Animas Forks, Colorado
|Animas Forks, Colorado|
|— Unincorporated —|
|Elevation||11,200 ft (3,414 m)|
|Time zone||MST (UTC-7)|
|• Summer (DST)||MDT (UTC-6)|
Animas Forks is located on a system of roads known as the Alpine Loop. The loop is a 65-mile (105 km) system of unpaved roads which connects the small mountain towns of Lake City, Ouray, and Silverton. Most of the land in the area is managed by either the U.S. Forest Service or the Bureau of Land Management. The Alpine Loop is visited by over 100,000 people each year. Animas Forks, at an elevation of 11,200 feet (3,400 m) is more than two miles (3 km) above sea level.
The unimproved road from Silverton to Animas Forks is passable in summer by two-wheel drive vehicles. Beyond Animas Forks, the road over Engineer Pass to Lake City recommends four-wheel drive.
The town's first log cabin was built in 1873 and by 1876 the community had become a bustling mining community. At that time the town contained 30 cabins, a hotel, a general store, a saloon, and a post office. By 1883 450 people lived in Animas Forks and in 1882 a newspaper, the Animas Forks Pioneer, began publication and lasted until October 1886. Every fall the residents of Animas Forks migrated en masse to the warmer town of Silverton. In 1884 a 23 day blizzard inundated the town with 25 feet (7.6 m) of snow, the residents had to dig tunnels to get from building to building. Mining, speculation and processing mills helped Animas Forks grow.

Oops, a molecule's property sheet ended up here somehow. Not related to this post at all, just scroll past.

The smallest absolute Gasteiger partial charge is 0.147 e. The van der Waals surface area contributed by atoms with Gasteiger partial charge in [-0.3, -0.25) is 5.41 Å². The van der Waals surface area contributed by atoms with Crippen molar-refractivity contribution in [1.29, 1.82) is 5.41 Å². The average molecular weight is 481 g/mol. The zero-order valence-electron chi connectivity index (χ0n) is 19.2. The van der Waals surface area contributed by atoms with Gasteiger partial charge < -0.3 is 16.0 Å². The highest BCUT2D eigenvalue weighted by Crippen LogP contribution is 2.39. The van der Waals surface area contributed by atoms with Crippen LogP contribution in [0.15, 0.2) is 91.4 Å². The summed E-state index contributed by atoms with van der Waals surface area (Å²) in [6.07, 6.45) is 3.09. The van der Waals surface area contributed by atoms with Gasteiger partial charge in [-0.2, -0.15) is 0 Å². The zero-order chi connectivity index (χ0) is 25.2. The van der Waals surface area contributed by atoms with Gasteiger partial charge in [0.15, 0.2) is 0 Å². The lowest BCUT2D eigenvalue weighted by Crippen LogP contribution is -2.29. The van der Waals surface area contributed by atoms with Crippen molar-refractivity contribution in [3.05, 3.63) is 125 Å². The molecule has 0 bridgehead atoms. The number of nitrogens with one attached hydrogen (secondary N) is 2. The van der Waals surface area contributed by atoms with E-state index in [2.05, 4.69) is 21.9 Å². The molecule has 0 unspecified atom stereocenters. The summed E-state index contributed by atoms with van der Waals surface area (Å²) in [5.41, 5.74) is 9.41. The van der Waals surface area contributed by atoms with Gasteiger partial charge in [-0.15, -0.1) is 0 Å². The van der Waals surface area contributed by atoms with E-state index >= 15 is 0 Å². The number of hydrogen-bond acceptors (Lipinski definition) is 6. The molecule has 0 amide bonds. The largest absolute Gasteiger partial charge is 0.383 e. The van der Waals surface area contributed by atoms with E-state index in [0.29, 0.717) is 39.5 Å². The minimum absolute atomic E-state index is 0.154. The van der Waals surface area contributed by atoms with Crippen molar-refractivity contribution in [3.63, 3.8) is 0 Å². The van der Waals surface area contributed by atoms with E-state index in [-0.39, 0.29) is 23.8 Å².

When mining profits began to decline investment in Animas Forks was no longer justified and although mining made a brief 1904 rebound with the construction of the Gold Prince Mill, the town's mining days were nearing an end. A rail line ran through the area and also restimulated interest in mining in the community but the railroad never reached its expectations. The Gold Prince Mill closed in 1910 and in 1917 most of the mill's major parts were removed for a new facility in Eureka. The mill's dismantling signaled the beginning of the end for Animas Forks and the town was a ghost town by the 1920s.
The ghost town today
The site continues as a tourist attraction. A Colorado State Historical Fund grant to San Juan County, in cooperation with the Bureau of Land Management, provided for stabilization of the remaining structures in 1997 and 1998.
The site is managed collaboratively by the Bureau of Land Management and San Juan County, which provide interpretive brochures and maps at an adjacent parking area. Although entry into the buildings is unrestricted, some of the flooring is reported to be fragile and subject to collapse.
Historic photos of Animas Forks, 1878 to 1904
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- Tour of Animas Forks and the Alpine Loop Indications at BLM BLM
- Photos from 2005 and 2007 of Animas Forks Colorado Ghost Town site provided By Rocky Mountain Profiles
- Full Resolution Ghost Town and Historic Site Photos by Coloradopast.com
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